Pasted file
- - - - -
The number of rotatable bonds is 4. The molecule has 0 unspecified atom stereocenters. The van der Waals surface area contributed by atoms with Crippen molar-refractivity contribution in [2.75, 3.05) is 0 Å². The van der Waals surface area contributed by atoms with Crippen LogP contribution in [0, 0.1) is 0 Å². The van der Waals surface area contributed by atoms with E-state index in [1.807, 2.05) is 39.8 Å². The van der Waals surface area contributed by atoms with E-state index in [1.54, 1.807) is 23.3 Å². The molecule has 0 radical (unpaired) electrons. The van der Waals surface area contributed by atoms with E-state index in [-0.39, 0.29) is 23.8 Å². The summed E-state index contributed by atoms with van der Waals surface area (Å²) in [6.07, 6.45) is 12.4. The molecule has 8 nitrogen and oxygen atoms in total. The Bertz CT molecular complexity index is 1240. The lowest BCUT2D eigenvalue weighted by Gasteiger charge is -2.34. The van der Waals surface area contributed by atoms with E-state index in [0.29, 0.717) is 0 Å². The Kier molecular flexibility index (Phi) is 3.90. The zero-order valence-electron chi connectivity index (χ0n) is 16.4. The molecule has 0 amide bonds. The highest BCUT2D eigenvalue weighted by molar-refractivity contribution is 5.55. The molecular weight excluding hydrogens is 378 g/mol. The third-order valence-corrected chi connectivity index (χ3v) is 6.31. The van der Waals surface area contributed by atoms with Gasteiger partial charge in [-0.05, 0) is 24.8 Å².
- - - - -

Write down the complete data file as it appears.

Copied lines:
The number of rotatable bonds is 4. The molecule has 0 unspecified atom stereocenters. The van der Waals surface area contributed by atoms with Crippen molar-refractivity contribution in [2.75, 3.05) is 0 Å². The van der Waals surface area contributed by atoms with Crippen LogP contribution in [0, 0.1) is 0 Å². The van der Waals surface area contributed by atoms with E-state index in [1.807, 2.05) is 39.8 Å². The van der Waals surface area contributed by atoms with E-state index in [1.54, 1.807) is 23.3 Å². The molecule has 0 radical (unpaired) electrons. The van der Waals surface area contributed by atoms with E-state index in [-0.39, 0.29) is 23.8 Å². The summed E-state index contributed by atoms with van der Waals surface area (Å²) in [6.07, 6.45) is 12.4. The molecule has 8 nitrogen and oxygen atoms in total. The Bertz CT molecular complexity index is 1240. The lowest BCUT2D eigenvalue weighted by Gasteiger charge is -2.34. The van der Waals surface area contributed by atoms with E-state index in [0.29, 0.717) is 0 Å². The Kier molecular flexibility index (Phi) is 3.90. The zero-order valence-electron chi connectivity index (χ0n) is 16.4. The molecule has 0 amide bonds. The highest BCUT2D eigenvalue weighted by molar-refractivity contribution is 5.55. The molecular weight excluding hydrogens is 378 g/mol. The third-order valence-corrected chi connectivity index (χ3v) is 6.31. The van der Waals surface area contributed by atoms with Gasteiger partial charge in [-0.05, 0) is 24.8 Å².